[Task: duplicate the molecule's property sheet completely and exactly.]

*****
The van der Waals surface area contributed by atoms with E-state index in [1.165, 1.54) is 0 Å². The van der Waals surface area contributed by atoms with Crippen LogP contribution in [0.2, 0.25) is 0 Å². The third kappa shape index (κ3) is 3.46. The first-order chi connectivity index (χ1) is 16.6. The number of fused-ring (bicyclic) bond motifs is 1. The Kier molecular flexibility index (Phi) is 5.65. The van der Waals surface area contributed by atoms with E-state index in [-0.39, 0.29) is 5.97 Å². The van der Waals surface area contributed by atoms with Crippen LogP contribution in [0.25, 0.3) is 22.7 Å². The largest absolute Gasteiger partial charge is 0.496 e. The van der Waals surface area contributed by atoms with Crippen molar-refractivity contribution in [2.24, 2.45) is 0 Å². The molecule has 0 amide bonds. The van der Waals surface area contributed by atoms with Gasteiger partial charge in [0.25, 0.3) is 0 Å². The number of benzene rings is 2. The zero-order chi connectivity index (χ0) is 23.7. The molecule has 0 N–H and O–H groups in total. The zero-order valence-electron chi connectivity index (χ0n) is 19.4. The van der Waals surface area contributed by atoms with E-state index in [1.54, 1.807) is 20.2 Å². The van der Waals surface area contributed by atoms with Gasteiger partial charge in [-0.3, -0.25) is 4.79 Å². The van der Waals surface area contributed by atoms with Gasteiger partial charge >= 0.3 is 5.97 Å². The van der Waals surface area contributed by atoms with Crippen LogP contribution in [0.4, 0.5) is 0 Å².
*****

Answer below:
The van der Waals surface area contributed by atoms with E-state index in [1.165, 1.54) is 0 Å². The van der Waals surface area contributed by atoms with Crippen LogP contribution in [0.2, 0.25) is 0 Å². The third kappa shape index (κ3) is 3.46. The first-order chi connectivity index (χ1) is 16.6. The number of fused-ring (bicyclic) bond motifs is 1. The Kier molecular flexibility index (Phi) is 5.65. The van der Waals surface area contributed by atoms with E-state index in [-0.39, 0.29) is 5.97 Å². The van der Waals surface area contributed by atoms with Crippen LogP contribution in [0.25, 0.3) is 22.7 Å². The largest absolute Gasteiger partial charge is 0.496 e. The van der Waals surface area contributed by atoms with Crippen molar-refractivity contribution in [2.24, 2.45) is 0 Å². The molecule has 0 amide bonds. The van der Waals surface area contributed by atoms with Gasteiger partial charge in [0.25, 0.3) is 0 Å². The number of benzene rings is 2. The zero-order chi connectivity index (χ0) is 23.7. The molecule has 0 N–H and O–H groups in total. The zero-order valence-electron chi connectivity index (χ0n) is 19.4. The van der Waals surface area contributed by atoms with E-state index in [1.54, 1.807) is 20.2 Å². The van der Waals surface area contributed by atoms with Gasteiger partial charge in [-0.3, -0.25) is 4.79 Å². The van der Waals surface area contributed by atoms with Gasteiger partial charge >= 0.3 is 5.97 Å². The van der Waals surface area contributed by atoms with Crippen LogP contribution in [0.4, 0.5) is 0 Å².